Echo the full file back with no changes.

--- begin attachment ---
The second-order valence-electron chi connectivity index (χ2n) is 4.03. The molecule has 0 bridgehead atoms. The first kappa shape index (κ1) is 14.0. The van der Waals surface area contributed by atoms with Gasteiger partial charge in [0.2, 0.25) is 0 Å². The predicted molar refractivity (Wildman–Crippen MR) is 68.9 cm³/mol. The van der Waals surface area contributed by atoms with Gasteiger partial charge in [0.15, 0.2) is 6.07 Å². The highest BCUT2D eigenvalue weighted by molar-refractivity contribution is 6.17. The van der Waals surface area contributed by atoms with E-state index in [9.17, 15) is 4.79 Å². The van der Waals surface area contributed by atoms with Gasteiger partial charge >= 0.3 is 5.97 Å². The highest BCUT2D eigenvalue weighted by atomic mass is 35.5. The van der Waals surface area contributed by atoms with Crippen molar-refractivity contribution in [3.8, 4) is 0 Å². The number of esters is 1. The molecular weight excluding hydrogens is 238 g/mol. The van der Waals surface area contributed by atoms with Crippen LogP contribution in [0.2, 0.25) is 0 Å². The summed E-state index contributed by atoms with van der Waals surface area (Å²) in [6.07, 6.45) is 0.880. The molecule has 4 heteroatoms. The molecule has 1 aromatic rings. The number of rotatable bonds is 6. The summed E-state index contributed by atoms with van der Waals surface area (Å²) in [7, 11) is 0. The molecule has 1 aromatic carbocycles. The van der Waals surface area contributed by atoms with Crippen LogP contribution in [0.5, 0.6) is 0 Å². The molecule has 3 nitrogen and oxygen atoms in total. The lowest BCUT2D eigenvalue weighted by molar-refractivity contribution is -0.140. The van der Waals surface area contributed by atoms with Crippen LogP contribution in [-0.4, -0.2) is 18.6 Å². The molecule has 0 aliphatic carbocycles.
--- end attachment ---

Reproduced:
The second-order valence-electron chi connectivity index (χ2n) is 4.03. The molecule has 0 bridgehead atoms. The first kappa shape index (κ1) is 14.0. The van der Waals surface area contributed by atoms with Gasteiger partial charge in [0.2, 0.25) is 0 Å². The predicted molar refractivity (Wildman–Crippen MR) is 68.9 cm³/mol. The van der Waals surface area contributed by atoms with Gasteiger partial charge in [0.15, 0.2) is 6.07 Å². The highest BCUT2D eigenvalue weighted by molar-refractivity contribution is 6.17. The van der Waals surface area contributed by atoms with E-state index in [9.17, 15) is 4.79 Å². The van der Waals surface area contributed by atoms with Gasteiger partial charge >= 0.3 is 5.97 Å². The highest BCUT2D eigenvalue weighted by atomic mass is 35.5. The van der Waals surface area contributed by atoms with Crippen molar-refractivity contribution in [3.8, 4) is 0 Å². The number of esters is 1. The molecular weight excluding hydrogens is 238 g/mol. The van der Waals surface area contributed by atoms with Crippen LogP contribution in [0.2, 0.25) is 0 Å². The summed E-state index contributed by atoms with van der Waals surface area (Å²) in [6.07, 6.45) is 0.880. The molecule has 4 heteroatoms. The molecule has 1 aromatic rings. The number of rotatable bonds is 6. The summed E-state index contributed by atoms with van der Waals surface area (Å²) in [7, 11) is 0. The molecule has 1 aromatic carbocycles. The van der Waals surface area contributed by atoms with Crippen LogP contribution in [0.5, 0.6) is 0 Å². The molecule has 3 nitrogen and oxygen atoms in total. The lowest BCUT2D eigenvalue weighted by molar-refractivity contribution is -0.140. The van der Waals surface area contributed by atoms with Crippen LogP contribution in [-0.4, -0.2) is 18.6 Å². The molecule has 0 aliphatic carbocycles.